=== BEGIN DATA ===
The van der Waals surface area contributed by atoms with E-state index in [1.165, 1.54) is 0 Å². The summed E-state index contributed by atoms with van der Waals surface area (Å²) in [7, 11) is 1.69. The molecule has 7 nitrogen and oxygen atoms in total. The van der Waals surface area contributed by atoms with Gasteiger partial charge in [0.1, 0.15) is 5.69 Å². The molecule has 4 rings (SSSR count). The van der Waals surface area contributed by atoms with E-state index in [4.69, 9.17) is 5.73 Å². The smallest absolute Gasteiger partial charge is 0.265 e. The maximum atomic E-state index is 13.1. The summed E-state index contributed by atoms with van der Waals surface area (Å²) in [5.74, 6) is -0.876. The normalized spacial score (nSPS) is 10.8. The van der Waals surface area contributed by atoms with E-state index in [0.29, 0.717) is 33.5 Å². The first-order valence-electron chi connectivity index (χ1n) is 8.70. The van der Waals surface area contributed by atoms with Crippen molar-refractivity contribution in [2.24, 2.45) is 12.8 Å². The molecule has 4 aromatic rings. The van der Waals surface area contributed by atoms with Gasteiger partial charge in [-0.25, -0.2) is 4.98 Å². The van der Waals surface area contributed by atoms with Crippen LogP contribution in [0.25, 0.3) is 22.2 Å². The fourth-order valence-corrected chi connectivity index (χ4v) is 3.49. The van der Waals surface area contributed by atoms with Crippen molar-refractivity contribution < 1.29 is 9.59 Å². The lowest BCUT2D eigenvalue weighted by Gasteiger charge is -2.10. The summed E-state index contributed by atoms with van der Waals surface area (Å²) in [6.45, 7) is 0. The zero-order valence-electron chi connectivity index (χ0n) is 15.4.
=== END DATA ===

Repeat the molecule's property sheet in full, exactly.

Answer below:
The van der Waals surface area contributed by atoms with E-state index in [1.165, 1.54) is 0 Å². The summed E-state index contributed by atoms with van der Waals surface area (Å²) in [7, 11) is 1.69. The molecule has 7 nitrogen and oxygen atoms in total. The van der Waals surface area contributed by atoms with Gasteiger partial charge in [0.1, 0.15) is 5.69 Å². The molecule has 4 rings (SSSR count). The van der Waals surface area contributed by atoms with E-state index in [4.69, 9.17) is 5.73 Å². The smallest absolute Gasteiger partial charge is 0.265 e. The maximum atomic E-state index is 13.1. The summed E-state index contributed by atoms with van der Waals surface area (Å²) in [5.74, 6) is -0.876. The normalized spacial score (nSPS) is 10.8. The van der Waals surface area contributed by atoms with E-state index in [0.29, 0.717) is 33.5 Å². The first-order valence-electron chi connectivity index (χ1n) is 8.70. The van der Waals surface area contributed by atoms with Crippen molar-refractivity contribution in [2.24, 2.45) is 12.8 Å². The molecule has 4 aromatic rings. The van der Waals surface area contributed by atoms with Gasteiger partial charge in [-0.25, -0.2) is 4.98 Å². The van der Waals surface area contributed by atoms with Crippen LogP contribution in [0.25, 0.3) is 22.2 Å². The fourth-order valence-corrected chi connectivity index (χ4v) is 3.49. The van der Waals surface area contributed by atoms with Crippen molar-refractivity contribution < 1.29 is 9.59 Å². The lowest BCUT2D eigenvalue weighted by Gasteiger charge is -2.10. The summed E-state index contributed by atoms with van der Waals surface area (Å²) in [6.45, 7) is 0. The zero-order valence-electron chi connectivity index (χ0n) is 15.4.